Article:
I think that using old outlines can work too, even though that wasn't what I did, so long as you're actively adding to and altering them (as you did). Thanks for adding on to the knowledge in this thread!

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soupisgood
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Re: Lazy's Guide to Top 10% Without Working Nights or Weekends

Postby soupisgood » Tue Aug 09, 2011 8:54 pm

Love this... thanks OP!

justhockey31
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Re: Lazy's Guide to Top 10% Without Working Nights or Weekends

Postby justhockey31 » Tue Aug 09, 2011 9:13 pm

soupisgood wrote:Love this... thanks OP!

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Grizz
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Re: Lazy's Guide to Top 10% Without Working Nights or Weekends

Postby Grizz » Tue Aug 09, 2011 9:21 pm

tl;dr

too lazy

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DreamsInDigital
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Re: Lazy's Guide to Top 10% Without Working Nights or Weekends

Postby DreamsInDigital » Tue Aug 09, 2011 9:38 pm

OP you are amazing. You just made me feel 10 times better than I was previously feeling (and considering orientation starts in a week, that is a really good thing for my mental health.)

I always thought it was kind of crazy how much work people said you HAD to put in (14 hour days, 7 days a week) and I always hoped that if I treated it like my current job I would end up ok. This makes me think there's some hope.

keg411
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Re: Lazy's Guide to Top 10% Without Working Nights or Weekends

Postby keg411 » Tue Aug 09, 2011 11:42 pm

starchinkilt wrote:
Kilpatrick wrote:Awesome guide and pretty close to what I did my 1l year. I wouldn't even call it lazy, I call it efficient.


+1. Though not exact, this is the closest guide I've seen to what I actually did and it paid off for me as well.
Maybe it should be "the splitter's guide to 1L" :lol:.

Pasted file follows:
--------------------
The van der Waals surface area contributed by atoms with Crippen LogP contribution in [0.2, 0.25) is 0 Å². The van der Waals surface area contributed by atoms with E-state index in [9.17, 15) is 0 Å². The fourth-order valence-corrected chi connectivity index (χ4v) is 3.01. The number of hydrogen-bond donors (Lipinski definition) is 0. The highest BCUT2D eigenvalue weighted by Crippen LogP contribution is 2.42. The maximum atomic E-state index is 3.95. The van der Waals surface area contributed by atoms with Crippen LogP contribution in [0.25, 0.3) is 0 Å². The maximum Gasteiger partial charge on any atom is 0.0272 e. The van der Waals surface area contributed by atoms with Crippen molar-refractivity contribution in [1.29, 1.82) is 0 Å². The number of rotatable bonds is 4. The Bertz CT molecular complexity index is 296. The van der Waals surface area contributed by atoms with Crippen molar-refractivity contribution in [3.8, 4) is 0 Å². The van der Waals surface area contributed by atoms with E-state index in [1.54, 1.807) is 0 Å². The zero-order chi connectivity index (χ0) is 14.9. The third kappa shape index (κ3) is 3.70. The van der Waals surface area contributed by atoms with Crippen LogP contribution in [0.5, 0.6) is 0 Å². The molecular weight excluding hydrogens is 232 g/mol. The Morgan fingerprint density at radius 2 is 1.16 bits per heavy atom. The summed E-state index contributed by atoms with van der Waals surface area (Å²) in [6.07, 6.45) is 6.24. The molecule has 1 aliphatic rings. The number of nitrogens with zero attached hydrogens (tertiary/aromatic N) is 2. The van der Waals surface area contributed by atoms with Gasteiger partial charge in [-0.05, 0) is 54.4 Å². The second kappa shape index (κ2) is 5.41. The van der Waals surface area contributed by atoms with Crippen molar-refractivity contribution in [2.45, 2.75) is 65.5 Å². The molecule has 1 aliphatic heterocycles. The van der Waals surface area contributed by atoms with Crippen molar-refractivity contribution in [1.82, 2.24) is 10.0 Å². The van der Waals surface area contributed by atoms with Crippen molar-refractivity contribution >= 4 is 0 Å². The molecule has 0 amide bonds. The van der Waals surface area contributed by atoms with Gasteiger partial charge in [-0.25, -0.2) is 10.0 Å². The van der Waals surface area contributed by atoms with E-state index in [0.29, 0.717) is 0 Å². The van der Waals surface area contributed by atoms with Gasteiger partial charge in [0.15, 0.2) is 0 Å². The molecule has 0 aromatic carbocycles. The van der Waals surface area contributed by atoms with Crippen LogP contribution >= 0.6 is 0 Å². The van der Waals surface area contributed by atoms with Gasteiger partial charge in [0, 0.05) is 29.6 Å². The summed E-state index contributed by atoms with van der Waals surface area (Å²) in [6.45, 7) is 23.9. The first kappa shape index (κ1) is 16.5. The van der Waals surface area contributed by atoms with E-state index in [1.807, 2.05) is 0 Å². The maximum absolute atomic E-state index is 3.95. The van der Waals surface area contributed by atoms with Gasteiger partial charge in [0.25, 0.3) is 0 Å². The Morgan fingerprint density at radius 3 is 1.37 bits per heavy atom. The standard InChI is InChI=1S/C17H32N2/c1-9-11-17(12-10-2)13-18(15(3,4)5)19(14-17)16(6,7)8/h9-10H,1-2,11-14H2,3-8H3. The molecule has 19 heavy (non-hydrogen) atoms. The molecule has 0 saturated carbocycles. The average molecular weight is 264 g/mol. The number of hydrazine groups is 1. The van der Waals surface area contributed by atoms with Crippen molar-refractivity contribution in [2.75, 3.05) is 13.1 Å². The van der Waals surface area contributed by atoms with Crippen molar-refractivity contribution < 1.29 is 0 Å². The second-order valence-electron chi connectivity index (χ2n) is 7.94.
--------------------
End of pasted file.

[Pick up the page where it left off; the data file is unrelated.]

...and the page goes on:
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Lawquacious
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Re: Lazy's Guide to Top 10% Without Working Nights or Weekends

Postby Lawquacious » Tue Aug 09, 2011 11:44 pm

too lazy; didn't read

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birdlaw117
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Re: Lazy's Guide to Top 10% Without Working Nights or Weekends

Postby birdlaw117 » Tue Aug 09, 2011 11:51 pm

Lawquacious wrote:too lazy; didn't read

traydeuce
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Re: Lazy's Guide to Top 10% Without Working Nights or Weekends

Postby traydeuce » Wed Aug 10, 2011 12:24 am

This is exactly what I've done en route to the top 1% of GULC, except that I don't take notes. Probably a couple other discrepancies*, but I was too lazy to read thoroughly. Not taking notes is a little extreme and I don't particularly recommend it, but to the 0Ls/1Ls out there, OP's approach is actually the correct way to learn the law. Supplements exist for people who don't really get it and need some Wikipediaized version of what they read in their books. Which is nice, but you can't get As spouting out Wikipedia law. What you need to do to succeed - and ALL you need to do to succeed - is to read the cases, get the cases, outline the cases. "Blackletter law" in supplements, random digressions in class, lame exam-taking acrostics - all totally unnecessary and/or irrelevant. You read the cases, you learn the cases, you apply the cases to, compare the cases with, and distinguish the cases from the facts you are given on your exam, and you - if you do that right - will do well. Don't buy outlines, don't buy outlines of cases, don't listen to tapes, don't borrow upperclassmen's outlines that make everything so crystal clear. All this will detract from your personally engaging with the material and result in an exam that's a series of blurted-out rules. Legal rules are porous, amorphous, highly fact-sensitive things. (Usually.) You need to understand (a) where they came from - what concerns are driving them, and (b) how they got applied to the facts in the cases in which they were created, or have been subsequently applied. For example, you will see, in 1L, a lot of 3-factor tests, 4-factor tests; it is almost always the case that one or two of those factors matter the most and two of them are just junk. But the court never comes out and says so; you see it in how the test actually gets applied. So an A exam will be like, "yeah, the Court totally said in Mueller that the existence of public school recipients makes a tax break that primarily goes to religious school students' parents more constitutional, but in reality if you read Mueller, only 1% were public school kids, so that factor of the test doesn't really matter so much and it doesn't matter here that no one's in a public school." But a B exam will be like, "there's a twenty-factor test in Mueller that I took down from a supplement and factor (k) is public school recipients, and that cuts against the state here but b through f cut in favor of the state so gee, I don't know, close case."